You should also:

  • Avoid repeated jarring to the heel. 
  • Maintain a healthy weight.

Audra Kolesar is a registered nurse and manager with Health Links - Info Santé, the Winnipeg Health Region's telephone health information service.

The information for this column is provided by Health Links - Info Santé. It is intended to be informative and educational and is not a replacement for professional medical evaluation, advice, diagnosis or treatment by a health-care professional. You can access health information from a registered nurse 24 hours a day, seven days a week by calling Health Links - Info Santé.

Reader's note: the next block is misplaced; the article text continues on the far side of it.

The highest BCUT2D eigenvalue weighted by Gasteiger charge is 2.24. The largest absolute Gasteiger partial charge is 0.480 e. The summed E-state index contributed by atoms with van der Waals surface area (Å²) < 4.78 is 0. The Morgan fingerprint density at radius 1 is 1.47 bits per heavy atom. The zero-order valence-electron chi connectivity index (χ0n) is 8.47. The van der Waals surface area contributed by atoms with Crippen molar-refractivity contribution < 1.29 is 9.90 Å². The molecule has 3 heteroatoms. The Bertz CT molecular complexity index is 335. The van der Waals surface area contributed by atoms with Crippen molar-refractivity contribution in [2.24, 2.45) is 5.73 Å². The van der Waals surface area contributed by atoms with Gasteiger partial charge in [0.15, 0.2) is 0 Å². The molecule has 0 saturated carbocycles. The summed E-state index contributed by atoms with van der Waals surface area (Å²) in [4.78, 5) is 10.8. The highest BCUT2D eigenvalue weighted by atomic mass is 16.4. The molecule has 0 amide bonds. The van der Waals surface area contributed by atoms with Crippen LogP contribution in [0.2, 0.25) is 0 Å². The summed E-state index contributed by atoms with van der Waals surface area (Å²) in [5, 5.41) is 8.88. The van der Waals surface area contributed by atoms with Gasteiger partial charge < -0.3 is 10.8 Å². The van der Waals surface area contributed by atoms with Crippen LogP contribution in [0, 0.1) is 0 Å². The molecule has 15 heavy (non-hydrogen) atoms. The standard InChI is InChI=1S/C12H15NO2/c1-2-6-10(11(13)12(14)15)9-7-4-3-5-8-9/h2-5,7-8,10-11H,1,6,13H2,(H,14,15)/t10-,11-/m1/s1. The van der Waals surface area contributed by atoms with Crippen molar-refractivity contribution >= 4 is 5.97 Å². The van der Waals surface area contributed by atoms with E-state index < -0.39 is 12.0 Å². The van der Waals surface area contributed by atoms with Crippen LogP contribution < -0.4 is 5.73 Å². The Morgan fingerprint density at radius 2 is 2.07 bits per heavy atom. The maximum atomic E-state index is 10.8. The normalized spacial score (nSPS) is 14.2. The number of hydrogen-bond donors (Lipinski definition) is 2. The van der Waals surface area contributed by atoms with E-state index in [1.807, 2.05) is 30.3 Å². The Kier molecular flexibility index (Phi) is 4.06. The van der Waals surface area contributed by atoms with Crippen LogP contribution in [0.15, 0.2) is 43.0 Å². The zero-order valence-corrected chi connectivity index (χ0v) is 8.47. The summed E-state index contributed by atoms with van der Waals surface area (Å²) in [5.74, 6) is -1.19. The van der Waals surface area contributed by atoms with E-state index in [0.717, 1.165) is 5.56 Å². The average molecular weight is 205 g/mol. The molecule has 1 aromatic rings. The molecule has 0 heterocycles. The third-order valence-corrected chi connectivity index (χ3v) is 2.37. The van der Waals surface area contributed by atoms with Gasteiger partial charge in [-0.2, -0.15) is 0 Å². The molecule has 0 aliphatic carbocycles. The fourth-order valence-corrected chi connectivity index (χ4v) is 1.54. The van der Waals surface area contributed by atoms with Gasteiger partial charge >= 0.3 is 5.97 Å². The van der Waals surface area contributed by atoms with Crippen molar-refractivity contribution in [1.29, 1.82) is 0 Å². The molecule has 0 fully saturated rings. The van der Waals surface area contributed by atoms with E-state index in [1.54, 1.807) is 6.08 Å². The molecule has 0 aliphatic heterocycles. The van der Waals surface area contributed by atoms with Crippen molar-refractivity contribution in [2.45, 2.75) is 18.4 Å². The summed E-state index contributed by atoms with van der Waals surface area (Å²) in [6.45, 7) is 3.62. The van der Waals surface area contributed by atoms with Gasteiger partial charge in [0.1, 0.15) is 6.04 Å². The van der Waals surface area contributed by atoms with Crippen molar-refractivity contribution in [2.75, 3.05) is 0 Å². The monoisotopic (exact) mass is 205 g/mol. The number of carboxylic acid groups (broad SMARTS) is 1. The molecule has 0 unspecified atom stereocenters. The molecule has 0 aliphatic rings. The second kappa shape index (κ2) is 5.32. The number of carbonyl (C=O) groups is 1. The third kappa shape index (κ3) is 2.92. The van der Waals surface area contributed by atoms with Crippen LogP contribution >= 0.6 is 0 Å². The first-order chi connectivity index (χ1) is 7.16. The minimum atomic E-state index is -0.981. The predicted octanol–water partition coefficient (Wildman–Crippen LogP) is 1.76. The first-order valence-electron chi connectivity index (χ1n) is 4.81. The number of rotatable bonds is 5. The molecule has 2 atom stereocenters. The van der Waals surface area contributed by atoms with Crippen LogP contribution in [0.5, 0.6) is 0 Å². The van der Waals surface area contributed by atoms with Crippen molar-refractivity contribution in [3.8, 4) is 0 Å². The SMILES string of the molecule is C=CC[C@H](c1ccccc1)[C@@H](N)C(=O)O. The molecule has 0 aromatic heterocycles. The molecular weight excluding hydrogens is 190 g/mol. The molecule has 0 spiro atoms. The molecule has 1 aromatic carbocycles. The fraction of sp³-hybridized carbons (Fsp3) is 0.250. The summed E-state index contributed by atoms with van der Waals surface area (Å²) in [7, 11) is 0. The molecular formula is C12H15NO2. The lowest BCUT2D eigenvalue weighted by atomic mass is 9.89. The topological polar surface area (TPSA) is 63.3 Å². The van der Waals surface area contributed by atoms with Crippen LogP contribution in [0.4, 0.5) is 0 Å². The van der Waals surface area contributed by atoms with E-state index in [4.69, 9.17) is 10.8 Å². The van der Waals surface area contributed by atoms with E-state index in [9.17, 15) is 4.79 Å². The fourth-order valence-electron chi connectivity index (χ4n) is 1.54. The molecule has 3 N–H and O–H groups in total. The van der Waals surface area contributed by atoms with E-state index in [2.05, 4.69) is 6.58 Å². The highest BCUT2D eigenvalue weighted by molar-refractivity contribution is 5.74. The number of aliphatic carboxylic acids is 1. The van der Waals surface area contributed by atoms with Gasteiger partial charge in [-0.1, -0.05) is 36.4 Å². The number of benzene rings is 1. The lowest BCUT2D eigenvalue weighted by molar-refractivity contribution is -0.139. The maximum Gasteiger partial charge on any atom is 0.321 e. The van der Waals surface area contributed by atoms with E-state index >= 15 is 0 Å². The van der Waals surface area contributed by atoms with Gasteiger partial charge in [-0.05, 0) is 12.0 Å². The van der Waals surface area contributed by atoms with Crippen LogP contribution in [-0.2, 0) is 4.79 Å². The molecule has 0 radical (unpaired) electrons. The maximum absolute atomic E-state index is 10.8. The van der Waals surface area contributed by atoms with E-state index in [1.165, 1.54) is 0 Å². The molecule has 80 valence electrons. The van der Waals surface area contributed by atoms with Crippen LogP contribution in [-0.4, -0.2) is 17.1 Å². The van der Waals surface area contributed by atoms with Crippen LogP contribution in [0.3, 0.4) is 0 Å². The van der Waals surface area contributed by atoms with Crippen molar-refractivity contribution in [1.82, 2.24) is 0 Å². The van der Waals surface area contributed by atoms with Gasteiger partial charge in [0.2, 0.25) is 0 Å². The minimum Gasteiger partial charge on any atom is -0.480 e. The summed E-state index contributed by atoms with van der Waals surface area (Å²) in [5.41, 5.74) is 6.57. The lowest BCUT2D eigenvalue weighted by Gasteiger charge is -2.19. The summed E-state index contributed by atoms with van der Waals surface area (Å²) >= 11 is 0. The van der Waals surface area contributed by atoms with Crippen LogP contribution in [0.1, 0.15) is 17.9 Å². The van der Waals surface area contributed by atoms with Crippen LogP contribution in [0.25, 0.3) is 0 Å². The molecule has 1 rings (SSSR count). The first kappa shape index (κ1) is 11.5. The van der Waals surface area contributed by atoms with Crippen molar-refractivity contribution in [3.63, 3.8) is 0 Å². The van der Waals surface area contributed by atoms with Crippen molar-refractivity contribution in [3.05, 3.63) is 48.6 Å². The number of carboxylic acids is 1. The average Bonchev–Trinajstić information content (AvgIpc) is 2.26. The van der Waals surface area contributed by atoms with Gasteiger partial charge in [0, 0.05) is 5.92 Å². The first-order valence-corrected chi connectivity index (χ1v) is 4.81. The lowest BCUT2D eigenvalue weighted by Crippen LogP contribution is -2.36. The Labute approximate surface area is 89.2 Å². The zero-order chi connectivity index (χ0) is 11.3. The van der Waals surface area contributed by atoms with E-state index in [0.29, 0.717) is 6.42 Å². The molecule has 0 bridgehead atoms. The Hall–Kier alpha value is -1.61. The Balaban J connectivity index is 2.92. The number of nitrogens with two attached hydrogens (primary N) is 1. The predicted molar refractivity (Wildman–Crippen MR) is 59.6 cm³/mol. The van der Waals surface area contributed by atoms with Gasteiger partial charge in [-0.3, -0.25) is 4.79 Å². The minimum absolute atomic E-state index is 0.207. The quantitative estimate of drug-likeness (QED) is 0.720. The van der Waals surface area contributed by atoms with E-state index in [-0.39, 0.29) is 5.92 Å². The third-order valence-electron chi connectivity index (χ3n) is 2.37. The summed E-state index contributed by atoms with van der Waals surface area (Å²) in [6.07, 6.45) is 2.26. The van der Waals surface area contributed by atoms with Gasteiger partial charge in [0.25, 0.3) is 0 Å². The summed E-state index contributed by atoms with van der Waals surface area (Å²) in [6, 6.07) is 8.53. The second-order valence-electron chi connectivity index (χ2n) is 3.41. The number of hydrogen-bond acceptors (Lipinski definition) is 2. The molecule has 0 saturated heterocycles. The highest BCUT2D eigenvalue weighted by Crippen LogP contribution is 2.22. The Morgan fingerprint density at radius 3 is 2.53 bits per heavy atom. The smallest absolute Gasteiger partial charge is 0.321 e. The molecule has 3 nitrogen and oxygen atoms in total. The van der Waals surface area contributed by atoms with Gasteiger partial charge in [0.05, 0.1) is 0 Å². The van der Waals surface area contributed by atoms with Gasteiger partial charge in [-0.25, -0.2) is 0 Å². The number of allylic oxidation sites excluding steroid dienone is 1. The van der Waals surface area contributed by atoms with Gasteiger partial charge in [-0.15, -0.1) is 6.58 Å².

Call 204-788-8200 or toll-free 1-888-315-9257.

Wave: March / April 2015

About Wave

Wave is published six times a year by the Winnipeg Health Region in cooperation with the Winnipeg Free Press. It is available at newsstands, hospitals and clinics throughout Winnipeg, as well as McNally Robinson Books.